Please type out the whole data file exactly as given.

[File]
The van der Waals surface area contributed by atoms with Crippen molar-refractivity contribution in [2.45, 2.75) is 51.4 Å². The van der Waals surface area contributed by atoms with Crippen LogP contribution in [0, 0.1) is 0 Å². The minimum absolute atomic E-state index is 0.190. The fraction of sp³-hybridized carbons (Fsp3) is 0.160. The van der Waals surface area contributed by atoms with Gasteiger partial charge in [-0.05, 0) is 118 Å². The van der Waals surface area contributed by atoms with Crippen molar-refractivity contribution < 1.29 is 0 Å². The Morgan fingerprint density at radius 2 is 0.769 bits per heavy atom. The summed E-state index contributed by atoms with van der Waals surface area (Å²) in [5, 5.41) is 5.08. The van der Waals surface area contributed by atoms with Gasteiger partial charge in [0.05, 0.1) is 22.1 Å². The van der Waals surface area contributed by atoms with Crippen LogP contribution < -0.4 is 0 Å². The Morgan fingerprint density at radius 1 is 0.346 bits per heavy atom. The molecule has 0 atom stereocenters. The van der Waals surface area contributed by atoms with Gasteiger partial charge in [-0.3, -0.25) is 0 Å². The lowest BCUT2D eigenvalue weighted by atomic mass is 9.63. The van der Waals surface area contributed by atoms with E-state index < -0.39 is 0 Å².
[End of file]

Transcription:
The van der Waals surface area contributed by atoms with Crippen molar-refractivity contribution in [2.45, 2.75) is 51.4 Å². The van der Waals surface area contributed by atoms with Crippen LogP contribution in [0, 0.1) is 0 Å². The minimum absolute atomic E-state index is 0.190. The fraction of sp³-hybridized carbons (Fsp3) is 0.160. The van der Waals surface area contributed by atoms with Gasteiger partial charge in [-0.05, 0) is 118 Å². The van der Waals surface area contributed by atoms with Crippen molar-refractivity contribution < 1.29 is 0 Å². The Morgan fingerprint density at radius 2 is 0.769 bits per heavy atom. The summed E-state index contributed by atoms with van der Waals surface area (Å²) in [5, 5.41) is 5.08. The van der Waals surface area contributed by atoms with Gasteiger partial charge in [0.05, 0.1) is 22.1 Å². The van der Waals surface area contributed by atoms with Crippen LogP contribution < -0.4 is 0 Å². The Morgan fingerprint density at radius 1 is 0.346 bits per heavy atom. The molecule has 0 atom stereocenters. The van der Waals surface area contributed by atoms with Gasteiger partial charge in [-0.3, -0.25) is 0 Å². The lowest BCUT2D eigenvalue weighted by atomic mass is 9.63. The van der Waals surface area contributed by atoms with E-state index < -0.39 is 0 Å².